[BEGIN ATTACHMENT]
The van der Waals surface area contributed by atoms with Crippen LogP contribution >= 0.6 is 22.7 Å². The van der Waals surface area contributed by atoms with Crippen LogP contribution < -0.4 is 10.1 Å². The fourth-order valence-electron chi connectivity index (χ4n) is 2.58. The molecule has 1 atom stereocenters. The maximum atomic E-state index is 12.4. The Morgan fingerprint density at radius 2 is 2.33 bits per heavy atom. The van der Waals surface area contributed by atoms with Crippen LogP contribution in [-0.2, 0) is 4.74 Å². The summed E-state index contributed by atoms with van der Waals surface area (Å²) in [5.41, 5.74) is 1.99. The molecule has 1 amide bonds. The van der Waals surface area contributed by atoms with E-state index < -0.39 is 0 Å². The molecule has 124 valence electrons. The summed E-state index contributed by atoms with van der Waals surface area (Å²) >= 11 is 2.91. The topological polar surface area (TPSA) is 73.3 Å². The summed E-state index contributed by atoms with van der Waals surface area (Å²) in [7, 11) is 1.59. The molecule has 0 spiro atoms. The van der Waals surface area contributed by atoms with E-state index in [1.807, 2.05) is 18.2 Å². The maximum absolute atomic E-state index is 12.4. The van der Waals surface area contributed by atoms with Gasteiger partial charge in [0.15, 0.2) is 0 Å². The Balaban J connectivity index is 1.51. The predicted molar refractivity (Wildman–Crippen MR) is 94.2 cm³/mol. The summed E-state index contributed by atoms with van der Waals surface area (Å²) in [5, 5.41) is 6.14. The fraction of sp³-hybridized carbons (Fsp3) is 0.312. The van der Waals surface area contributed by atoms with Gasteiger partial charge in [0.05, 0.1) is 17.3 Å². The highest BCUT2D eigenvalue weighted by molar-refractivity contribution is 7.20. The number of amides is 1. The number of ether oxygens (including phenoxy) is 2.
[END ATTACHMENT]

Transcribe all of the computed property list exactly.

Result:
The van der Waals surface area contributed by atoms with Crippen LogP contribution >= 0.6 is 22.7 Å². The van der Waals surface area contributed by atoms with Crippen LogP contribution < -0.4 is 10.1 Å². The fourth-order valence-electron chi connectivity index (χ4n) is 2.58. The molecule has 1 atom stereocenters. The maximum atomic E-state index is 12.4. The Morgan fingerprint density at radius 2 is 2.33 bits per heavy atom. The van der Waals surface area contributed by atoms with Crippen LogP contribution in [-0.2, 0) is 4.74 Å². The summed E-state index contributed by atoms with van der Waals surface area (Å²) in [5.41, 5.74) is 1.99. The molecule has 1 amide bonds. The van der Waals surface area contributed by atoms with E-state index < -0.39 is 0 Å². The molecule has 124 valence electrons. The summed E-state index contributed by atoms with van der Waals surface area (Å²) >= 11 is 2.91. The topological polar surface area (TPSA) is 73.3 Å². The summed E-state index contributed by atoms with van der Waals surface area (Å²) in [7, 11) is 1.59. The molecule has 0 spiro atoms. The van der Waals surface area contributed by atoms with E-state index in [1.807, 2.05) is 18.2 Å². The maximum absolute atomic E-state index is 12.4. The van der Waals surface area contributed by atoms with Gasteiger partial charge in [0.15, 0.2) is 0 Å². The Balaban J connectivity index is 1.51. The predicted molar refractivity (Wildman–Crippen MR) is 94.2 cm³/mol. The summed E-state index contributed by atoms with van der Waals surface area (Å²) in [5, 5.41) is 6.14. The fraction of sp³-hybridized carbons (Fsp3) is 0.312. The van der Waals surface area contributed by atoms with Gasteiger partial charge in [0.05, 0.1) is 17.3 Å². The highest BCUT2D eigenvalue weighted by molar-refractivity contribution is 7.20. The number of amides is 1. The number of ether oxygens (including phenoxy) is 2.